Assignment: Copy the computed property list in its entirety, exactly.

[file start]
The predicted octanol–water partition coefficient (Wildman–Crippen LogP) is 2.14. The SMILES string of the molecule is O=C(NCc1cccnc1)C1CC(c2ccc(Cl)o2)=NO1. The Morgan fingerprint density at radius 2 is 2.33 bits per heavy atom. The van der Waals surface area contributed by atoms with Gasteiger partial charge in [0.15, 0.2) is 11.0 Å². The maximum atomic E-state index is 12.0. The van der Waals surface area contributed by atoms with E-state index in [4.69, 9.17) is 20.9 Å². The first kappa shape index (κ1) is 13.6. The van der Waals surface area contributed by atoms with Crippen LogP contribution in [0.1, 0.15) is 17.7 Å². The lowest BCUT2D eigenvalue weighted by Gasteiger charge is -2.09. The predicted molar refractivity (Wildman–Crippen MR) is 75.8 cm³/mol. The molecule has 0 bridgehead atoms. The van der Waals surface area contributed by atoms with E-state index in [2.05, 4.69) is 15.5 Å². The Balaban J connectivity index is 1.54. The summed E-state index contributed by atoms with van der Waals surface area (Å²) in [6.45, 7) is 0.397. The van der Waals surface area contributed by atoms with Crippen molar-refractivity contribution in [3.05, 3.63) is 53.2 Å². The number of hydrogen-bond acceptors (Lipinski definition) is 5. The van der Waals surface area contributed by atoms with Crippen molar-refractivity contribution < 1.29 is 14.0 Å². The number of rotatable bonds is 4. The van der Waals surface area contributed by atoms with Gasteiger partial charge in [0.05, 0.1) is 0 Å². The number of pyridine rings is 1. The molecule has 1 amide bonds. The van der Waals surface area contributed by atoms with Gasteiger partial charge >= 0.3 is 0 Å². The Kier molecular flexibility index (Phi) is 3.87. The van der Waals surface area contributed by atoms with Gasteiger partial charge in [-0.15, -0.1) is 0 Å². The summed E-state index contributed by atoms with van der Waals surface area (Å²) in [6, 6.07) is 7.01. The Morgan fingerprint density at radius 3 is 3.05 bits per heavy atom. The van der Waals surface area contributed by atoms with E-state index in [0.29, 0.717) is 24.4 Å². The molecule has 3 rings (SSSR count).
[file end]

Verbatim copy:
The predicted octanol–water partition coefficient (Wildman–Crippen LogP) is 2.14. The SMILES string of the molecule is O=C(NCc1cccnc1)C1CC(c2ccc(Cl)o2)=NO1. The Morgan fingerprint density at radius 2 is 2.33 bits per heavy atom. The van der Waals surface area contributed by atoms with Gasteiger partial charge in [0.15, 0.2) is 11.0 Å². The maximum atomic E-state index is 12.0. The van der Waals surface area contributed by atoms with E-state index in [4.69, 9.17) is 20.9 Å². The first kappa shape index (κ1) is 13.6. The van der Waals surface area contributed by atoms with Crippen LogP contribution in [0.1, 0.15) is 17.7 Å². The lowest BCUT2D eigenvalue weighted by Gasteiger charge is -2.09. The predicted molar refractivity (Wildman–Crippen MR) is 75.8 cm³/mol. The molecule has 0 bridgehead atoms. The van der Waals surface area contributed by atoms with E-state index in [2.05, 4.69) is 15.5 Å². The Balaban J connectivity index is 1.54. The summed E-state index contributed by atoms with van der Waals surface area (Å²) in [6.45, 7) is 0.397. The van der Waals surface area contributed by atoms with Crippen molar-refractivity contribution in [3.05, 3.63) is 53.2 Å². The number of hydrogen-bond acceptors (Lipinski definition) is 5. The van der Waals surface area contributed by atoms with Crippen molar-refractivity contribution < 1.29 is 14.0 Å². The number of rotatable bonds is 4. The van der Waals surface area contributed by atoms with Gasteiger partial charge in [0.05, 0.1) is 0 Å². The number of pyridine rings is 1. The molecule has 1 amide bonds. The van der Waals surface area contributed by atoms with Gasteiger partial charge >= 0.3 is 0 Å². The Kier molecular flexibility index (Phi) is 3.87. The van der Waals surface area contributed by atoms with Gasteiger partial charge in [-0.15, -0.1) is 0 Å². The summed E-state index contributed by atoms with van der Waals surface area (Å²) in [6, 6.07) is 7.01. The Morgan fingerprint density at radius 3 is 3.05 bits per heavy atom. The van der Waals surface area contributed by atoms with E-state index in [0.29, 0.717) is 24.4 Å². The molecule has 3 rings (SSSR count).